By Stefan Reitshamer
January 21, 2019
We tested some of the leading cloud backup services available in 2019 to see how long it would take to back up and restore files. We recently launched Arq Cloud Backup and wanted to see how it would stack up. Some of the results were surprising! Scroll down to see the speed comparison as well as some other differences among the services.
We compared our own Arq Cloud Backup offering to 4 other backup services:
The goal was to see how long it would take each cloud backup service to back up a new MacBook Pro with a 100 GB photo library and then restore the photo library.
I wiped the internal drive of a MacBook Pro 15-inch, 2017 model with 2.9 GHz Intel Core i7, 16 GB of RAM, and a 500 internal SSD. Then I installed macOS Mojave 10.14.2. Then I imported about 100 GB of photos into the Photos Library.
The internet connection I used was Verizon Fios Gigabit. Here's the speedtest.net result:
First up was our own Arq Cloud Backup.
I ran the installer and created a new account. It asked me to add Arq Cloud Backup to System Preferences -> Security & Privacy -> Full Disk Access, which I did:
Then I clicked Back Up Now and let it finish. In 39 minutes 50 seconds it backed up 98.9 GB, averaging 41 MB/s:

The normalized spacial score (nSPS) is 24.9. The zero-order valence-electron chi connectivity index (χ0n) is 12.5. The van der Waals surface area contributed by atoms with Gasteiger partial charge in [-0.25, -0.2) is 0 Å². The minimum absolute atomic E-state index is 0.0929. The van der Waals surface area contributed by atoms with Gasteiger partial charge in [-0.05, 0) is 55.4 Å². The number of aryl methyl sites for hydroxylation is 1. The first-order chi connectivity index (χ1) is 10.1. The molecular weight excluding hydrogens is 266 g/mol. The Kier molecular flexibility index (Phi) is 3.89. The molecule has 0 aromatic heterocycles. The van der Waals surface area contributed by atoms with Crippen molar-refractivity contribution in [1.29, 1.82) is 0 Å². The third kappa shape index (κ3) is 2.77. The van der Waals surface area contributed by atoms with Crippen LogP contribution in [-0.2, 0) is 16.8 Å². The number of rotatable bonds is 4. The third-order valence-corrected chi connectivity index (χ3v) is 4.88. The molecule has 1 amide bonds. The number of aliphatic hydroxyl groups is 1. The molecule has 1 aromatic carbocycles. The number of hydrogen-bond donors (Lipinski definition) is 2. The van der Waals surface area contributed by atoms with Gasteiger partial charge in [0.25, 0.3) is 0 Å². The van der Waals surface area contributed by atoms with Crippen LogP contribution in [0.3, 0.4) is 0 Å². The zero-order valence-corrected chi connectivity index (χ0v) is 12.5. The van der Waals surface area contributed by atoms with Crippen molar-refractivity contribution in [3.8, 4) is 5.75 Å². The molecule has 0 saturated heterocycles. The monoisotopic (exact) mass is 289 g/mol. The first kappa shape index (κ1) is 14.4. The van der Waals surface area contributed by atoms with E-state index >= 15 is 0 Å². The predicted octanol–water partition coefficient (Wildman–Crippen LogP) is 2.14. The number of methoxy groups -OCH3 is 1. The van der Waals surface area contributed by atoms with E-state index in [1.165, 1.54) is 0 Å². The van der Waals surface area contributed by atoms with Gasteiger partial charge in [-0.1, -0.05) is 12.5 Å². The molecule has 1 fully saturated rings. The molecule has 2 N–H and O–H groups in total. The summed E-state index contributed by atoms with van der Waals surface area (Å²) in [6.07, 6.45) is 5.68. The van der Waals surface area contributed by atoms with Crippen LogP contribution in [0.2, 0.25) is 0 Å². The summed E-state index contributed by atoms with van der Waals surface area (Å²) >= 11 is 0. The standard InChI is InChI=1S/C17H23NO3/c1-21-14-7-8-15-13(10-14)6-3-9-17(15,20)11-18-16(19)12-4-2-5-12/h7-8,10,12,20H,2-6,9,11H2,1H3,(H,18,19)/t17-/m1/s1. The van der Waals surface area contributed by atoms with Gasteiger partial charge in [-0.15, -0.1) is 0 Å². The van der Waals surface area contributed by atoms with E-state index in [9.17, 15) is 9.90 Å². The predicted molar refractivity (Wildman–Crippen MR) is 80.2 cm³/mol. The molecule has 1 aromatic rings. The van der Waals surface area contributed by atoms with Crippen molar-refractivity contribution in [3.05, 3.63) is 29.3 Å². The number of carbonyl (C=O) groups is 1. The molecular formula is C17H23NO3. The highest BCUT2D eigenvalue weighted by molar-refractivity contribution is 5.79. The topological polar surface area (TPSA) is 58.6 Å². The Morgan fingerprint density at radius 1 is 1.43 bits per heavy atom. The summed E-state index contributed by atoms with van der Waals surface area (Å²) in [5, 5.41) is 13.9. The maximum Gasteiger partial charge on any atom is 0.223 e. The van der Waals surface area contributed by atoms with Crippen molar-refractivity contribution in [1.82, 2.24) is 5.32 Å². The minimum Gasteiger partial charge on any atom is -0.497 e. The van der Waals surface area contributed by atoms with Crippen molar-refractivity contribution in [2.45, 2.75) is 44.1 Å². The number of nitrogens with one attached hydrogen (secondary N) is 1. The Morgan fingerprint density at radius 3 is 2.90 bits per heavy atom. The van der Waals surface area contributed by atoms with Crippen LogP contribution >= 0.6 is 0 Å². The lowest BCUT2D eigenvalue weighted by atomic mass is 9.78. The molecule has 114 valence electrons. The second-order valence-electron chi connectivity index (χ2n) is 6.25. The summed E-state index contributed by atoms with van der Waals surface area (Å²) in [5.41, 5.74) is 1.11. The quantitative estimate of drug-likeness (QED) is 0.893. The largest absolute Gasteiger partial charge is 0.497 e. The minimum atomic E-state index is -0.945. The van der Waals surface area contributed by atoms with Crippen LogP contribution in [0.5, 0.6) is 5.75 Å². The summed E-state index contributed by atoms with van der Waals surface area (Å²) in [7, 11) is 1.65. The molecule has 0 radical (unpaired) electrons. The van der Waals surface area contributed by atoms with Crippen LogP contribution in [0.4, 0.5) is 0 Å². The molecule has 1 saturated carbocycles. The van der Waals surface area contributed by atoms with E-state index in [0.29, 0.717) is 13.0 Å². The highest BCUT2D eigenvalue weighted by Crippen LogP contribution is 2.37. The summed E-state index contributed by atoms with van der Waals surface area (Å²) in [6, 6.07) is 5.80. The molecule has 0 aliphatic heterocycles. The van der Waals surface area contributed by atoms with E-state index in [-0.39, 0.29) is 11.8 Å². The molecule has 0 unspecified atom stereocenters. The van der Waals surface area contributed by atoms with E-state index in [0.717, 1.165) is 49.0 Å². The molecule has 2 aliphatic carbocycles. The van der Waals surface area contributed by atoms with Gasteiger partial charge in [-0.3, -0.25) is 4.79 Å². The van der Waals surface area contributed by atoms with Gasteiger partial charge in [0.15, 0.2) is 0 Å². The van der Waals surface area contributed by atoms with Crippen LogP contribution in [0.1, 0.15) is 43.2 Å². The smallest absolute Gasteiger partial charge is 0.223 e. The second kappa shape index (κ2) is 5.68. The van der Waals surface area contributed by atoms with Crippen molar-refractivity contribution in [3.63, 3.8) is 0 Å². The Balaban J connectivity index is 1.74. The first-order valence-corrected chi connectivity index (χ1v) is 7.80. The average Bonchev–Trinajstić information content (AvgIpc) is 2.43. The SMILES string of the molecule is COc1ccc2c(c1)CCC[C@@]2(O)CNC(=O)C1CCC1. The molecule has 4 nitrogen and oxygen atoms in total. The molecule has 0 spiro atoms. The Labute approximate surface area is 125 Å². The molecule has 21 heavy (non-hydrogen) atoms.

14-Jan-2019 12:56:07 EST Arq Cloud Backup version 1.2.5: backup session started 14-Jan-2019 13:36:57 EST Macintosh HD (/): 98,900,098,188 bytes backed up 14-Jan-2019 13:36:57 EST Arq Cloud Backup session ended
Next I restored the Photos Library (98.346 GB) to an external SSD.
It took 33 minutes 42 seconds to restore 98.436 GB, averaging 48 MB/s:
14-Jan-2019 14:50:00 EST Arq Cloud Backup restore session started 14-Jan-2019 14:50:00 EST Restoring to /Volumes/Red 14-Jan-2019 15:23:42 EST Arq Cloud Backup restore session ended
Acronis True Image 2019 comes with cloud storage if you pick the Advanced or Premium offering. I purchased the Premium subscription and installed it on my MacBook Pro. I clicked "Add Backup", dragged my Photos Library onto the "Source" area, clicked the "destination" area and chose "Acronis Cloud" and clicked OK.